Vote Charlie!

The journey ‘home’

Posted at age 28.
Created . Edited .

We planned to leave Saturday before noon and have plenty of time to arrive in Black Rock City when the gate opened at midnight. Packing, of course, took longer than I hoped it would. We actually left four hours late, but most of the journey was remarkably smoother than the previous few years, and for a while I thought we would only be a little late. I was wrong. After being on the road 14 hours, we set up camp after sunrise. As a wonderful bonus, we managed to camp with friends and mark off plenty of space for others to join later.

This entry is No. 2 in a series of 14 entries.

Saturday, August 27: Slept 04:06 to 8:59.

I woke to my alarm at 9 a.m. after sleeping less than 5 hours. I rushed to put away the stuff I had strewn across the living room and finish packing my own things. I showered at some point and started packing the car around noon. Steven arrived around then also, not the night before, as he was also behind schedule.

I started packing the inside. Once that was mostly full, I attached the bike rack and started working on the roof while Erik mounted the bikes. The roof was a little tricky since I ended up needing to put two coolers and a large bin up there unexpectedly. I secured them to the back with straps and felt reassured that should they come loose, they should get stopped by the bikes. Another surprise layer consisted of solar panels, a table, tarps and a canopy.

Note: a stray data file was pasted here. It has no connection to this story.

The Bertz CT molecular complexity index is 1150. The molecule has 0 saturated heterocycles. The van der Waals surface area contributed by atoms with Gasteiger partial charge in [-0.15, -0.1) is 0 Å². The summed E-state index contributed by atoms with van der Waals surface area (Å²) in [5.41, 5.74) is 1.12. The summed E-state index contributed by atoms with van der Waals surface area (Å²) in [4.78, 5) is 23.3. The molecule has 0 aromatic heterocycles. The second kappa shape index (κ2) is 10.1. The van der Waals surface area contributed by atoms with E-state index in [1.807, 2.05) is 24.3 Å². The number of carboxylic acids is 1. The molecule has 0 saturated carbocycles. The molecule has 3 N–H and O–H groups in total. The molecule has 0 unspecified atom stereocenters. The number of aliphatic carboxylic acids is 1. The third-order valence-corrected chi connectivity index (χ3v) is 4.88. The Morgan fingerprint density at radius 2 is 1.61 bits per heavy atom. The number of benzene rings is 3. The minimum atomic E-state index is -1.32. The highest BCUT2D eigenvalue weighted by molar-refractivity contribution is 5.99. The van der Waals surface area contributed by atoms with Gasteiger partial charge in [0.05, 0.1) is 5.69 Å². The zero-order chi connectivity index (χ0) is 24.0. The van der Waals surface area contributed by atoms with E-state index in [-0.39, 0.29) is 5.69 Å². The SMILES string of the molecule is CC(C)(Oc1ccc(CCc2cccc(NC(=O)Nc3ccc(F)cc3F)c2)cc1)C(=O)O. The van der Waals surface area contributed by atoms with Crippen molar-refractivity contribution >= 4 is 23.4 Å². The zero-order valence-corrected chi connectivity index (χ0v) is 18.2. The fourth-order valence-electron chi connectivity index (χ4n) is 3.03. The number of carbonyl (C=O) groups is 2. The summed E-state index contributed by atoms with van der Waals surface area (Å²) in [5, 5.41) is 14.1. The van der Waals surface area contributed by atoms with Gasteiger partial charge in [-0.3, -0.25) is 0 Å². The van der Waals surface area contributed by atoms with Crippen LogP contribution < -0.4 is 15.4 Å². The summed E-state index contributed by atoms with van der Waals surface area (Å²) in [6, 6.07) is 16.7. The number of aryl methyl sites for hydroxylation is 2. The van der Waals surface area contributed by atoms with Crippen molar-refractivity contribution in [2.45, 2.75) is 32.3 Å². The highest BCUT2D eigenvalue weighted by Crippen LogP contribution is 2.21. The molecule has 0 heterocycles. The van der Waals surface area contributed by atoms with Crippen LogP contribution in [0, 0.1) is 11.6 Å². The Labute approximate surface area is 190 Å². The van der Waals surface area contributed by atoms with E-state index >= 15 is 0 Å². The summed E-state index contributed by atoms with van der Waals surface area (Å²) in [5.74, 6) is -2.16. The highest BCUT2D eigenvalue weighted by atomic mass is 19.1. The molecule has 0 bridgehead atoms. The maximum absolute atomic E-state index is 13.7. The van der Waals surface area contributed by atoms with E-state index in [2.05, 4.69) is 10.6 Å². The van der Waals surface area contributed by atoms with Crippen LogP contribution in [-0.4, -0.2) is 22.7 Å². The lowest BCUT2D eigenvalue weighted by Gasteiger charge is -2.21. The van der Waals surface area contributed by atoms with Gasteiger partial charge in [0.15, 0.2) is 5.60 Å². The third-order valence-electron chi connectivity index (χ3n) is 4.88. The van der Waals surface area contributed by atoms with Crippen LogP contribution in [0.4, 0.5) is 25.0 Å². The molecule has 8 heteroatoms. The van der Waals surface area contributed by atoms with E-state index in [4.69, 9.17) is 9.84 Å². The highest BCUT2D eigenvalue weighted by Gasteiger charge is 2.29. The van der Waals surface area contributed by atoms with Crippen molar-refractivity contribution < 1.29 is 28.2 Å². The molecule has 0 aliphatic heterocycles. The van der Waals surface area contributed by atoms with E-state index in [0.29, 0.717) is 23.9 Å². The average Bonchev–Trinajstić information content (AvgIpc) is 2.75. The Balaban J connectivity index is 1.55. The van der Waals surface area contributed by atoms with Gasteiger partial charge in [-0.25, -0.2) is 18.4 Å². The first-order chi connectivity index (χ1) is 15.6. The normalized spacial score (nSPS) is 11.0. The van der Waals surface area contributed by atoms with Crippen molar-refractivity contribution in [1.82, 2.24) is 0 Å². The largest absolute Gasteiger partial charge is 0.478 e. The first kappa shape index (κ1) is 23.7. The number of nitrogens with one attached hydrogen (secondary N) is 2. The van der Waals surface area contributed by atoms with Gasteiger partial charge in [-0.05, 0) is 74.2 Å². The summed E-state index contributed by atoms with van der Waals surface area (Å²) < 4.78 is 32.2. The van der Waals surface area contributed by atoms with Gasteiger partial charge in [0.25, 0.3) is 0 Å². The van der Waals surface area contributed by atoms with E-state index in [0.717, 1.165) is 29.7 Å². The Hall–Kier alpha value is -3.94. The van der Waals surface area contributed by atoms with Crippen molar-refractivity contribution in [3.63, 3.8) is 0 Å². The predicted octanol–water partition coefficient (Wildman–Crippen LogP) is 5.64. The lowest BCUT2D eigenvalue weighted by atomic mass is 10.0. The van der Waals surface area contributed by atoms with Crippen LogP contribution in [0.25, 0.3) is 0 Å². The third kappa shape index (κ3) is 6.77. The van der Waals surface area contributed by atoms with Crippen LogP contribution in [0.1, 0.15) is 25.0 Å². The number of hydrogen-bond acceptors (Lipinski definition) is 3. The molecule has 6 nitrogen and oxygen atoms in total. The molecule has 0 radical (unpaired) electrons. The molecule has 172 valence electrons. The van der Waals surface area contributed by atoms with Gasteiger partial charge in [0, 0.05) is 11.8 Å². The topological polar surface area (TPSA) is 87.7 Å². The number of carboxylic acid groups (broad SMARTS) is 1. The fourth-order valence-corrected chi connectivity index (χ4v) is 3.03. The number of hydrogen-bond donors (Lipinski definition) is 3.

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Loading the vehicle was a multihour process of Erik bringing me things, Erik skipping more and more things fearing there will not be room for necessities, me noticing things are missing and getting them myself and magically finding more space on the roof.

Next we put up the yurt, and on top of that I strapped some odds and ends: the PVC pipes for the shower, pieces of wood for the evaporation pond walls and a wood pallet. The load was definitely precarious, as evidenced by the faces of passersby.

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Loading the vehicle was a multihour process of Erik bringing me things, Erik skipping more and more things fearing there will not be room for necessities, me noticing things are missing and getting them myself and magically finding more space on the roof.

Finally, after 4 p.m., we were ready to go. Up to this point I had trusted mostly in Erik to review the packing list we keep in a Google Doc and have been using for years. Erik went through the bins and made note of what we needed to order, while I worked on the power setup and electronics for a camp identifier. Now that it was no longer a likelihood we would be early but rather a certainty we would be late, I was eager to get on the road. Erik and Phillip hopped in the car. It looked OK, but one wheel seemed flatter than the others. I checked the pressure and found it to be the same, so I attributed this to the road’s slope, and we took off, slowly.

Not being my car in the first place, I was not totally confident it felt right. I proceeded with caution, only to have to make a U-turn within the first two blocks since there was a firetruck blocking my route. We moved along, and Erik perhaps jokingly asked if everyone had their tickets. I realized I did not.